One of the most common problems I see in couples therapy is the issue of effective communication. “working on communication” is kind of a cliche thing in therapy. Most couples who are new to therapy will identify communication problems as a reason for coming to therapy. But what do we mean when we say that? Communication problems can look different for every couple, but one of the central issues I focus on in couples counseling is the underlying primary emotions behind hurtful words and automatic reactions. In therapy I guide couples through exploring what are the underlying emotions that drive their behaviors and then help them to give words to those emotions.
Often times when we feel anger in intimate relationships, it is the result of fear. Fear of abandonment, or fear that we might be hurt again in a way that we have been hurt in the past, maybe even by a previous partner. This kind of fear can make a person’s defenses go up and result in a fight or flight response that looks like yelling or screaming and saying hurtful things. Sometimes the gut reaction is to punch first or punch back. This is the role of the fight or flight response in human beings. We are designed to pay attention to and remember things that can hurt us so that we can better avoid and/or cope with them in the future. In a very real way, the brain processes relational trauma similarly to the way it processes physical trauma, and most people would prefer something like a broken arm over a broken heart. This is why we tend to put up strong defenses and even offenses in relationships. Effective couples therapy helps partners to learn to stop their gut reactions (getting the first punch or punching back) and talk about the underlying fear and primary emotions that are behind those reactions.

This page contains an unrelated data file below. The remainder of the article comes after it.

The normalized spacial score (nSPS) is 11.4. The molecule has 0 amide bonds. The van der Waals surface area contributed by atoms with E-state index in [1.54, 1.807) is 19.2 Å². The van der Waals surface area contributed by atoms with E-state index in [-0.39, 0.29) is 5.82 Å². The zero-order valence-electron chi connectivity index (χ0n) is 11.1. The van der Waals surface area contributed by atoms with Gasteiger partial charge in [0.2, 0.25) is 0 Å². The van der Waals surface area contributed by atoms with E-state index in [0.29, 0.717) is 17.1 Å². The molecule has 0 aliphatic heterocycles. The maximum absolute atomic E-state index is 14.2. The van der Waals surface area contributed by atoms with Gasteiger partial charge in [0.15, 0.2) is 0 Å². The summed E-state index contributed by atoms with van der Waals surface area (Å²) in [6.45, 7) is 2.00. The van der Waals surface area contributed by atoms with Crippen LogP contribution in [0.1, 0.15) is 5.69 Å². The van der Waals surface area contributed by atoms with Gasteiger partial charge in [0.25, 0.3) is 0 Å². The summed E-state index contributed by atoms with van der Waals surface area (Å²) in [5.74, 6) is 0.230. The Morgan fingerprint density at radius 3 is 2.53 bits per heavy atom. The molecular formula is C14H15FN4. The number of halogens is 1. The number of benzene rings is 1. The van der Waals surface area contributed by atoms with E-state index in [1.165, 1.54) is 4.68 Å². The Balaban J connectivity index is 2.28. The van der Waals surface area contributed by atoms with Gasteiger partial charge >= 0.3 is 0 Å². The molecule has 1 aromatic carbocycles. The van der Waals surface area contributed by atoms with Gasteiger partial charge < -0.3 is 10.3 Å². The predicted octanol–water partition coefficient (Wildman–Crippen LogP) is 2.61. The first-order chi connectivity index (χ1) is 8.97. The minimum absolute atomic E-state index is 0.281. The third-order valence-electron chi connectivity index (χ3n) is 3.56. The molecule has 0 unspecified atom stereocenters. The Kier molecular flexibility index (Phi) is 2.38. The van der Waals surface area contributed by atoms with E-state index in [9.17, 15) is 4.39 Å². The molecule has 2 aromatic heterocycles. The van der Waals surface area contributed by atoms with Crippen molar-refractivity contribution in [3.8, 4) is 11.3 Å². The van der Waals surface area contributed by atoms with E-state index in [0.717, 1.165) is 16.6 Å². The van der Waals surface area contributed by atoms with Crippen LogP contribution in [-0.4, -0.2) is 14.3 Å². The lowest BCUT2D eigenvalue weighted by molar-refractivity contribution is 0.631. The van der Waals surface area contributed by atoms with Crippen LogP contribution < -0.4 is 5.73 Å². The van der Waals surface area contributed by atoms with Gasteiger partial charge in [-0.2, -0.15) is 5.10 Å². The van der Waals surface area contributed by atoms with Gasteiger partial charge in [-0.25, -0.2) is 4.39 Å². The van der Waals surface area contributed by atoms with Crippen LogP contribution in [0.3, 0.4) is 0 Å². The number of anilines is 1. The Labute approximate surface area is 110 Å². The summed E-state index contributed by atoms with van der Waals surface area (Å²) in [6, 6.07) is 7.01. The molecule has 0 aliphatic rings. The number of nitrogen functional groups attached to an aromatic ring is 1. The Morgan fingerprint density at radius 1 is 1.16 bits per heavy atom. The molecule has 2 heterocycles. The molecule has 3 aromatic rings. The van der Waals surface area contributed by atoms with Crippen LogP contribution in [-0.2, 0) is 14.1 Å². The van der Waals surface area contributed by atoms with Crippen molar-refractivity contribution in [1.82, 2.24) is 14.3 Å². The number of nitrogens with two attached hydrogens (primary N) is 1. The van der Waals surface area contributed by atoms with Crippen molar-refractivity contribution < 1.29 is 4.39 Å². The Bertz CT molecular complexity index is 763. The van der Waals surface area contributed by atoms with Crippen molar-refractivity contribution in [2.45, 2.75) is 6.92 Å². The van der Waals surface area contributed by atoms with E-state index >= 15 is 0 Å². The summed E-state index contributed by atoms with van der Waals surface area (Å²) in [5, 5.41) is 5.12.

This video is a beautiful depiction of the way changing the way you say something can have an effect on the way you are heard and perceived by others. I have witnessed many couples in therapy simply change the way they say something and really touch their partner’s heart. Just as the blind man’s sign is changed in the video, changing “I hate you, go away!” to “I’m hurt and afraid and I need you to be there for me” can mean a world of difference.
Joe Borders, MFT
Counseling and Therapy in Roseville and Sacramento
1722 Professional Drive,
Sacramento, CA 95825
775 Sunrise Ave., suite 110
Roseville, Ca 95661
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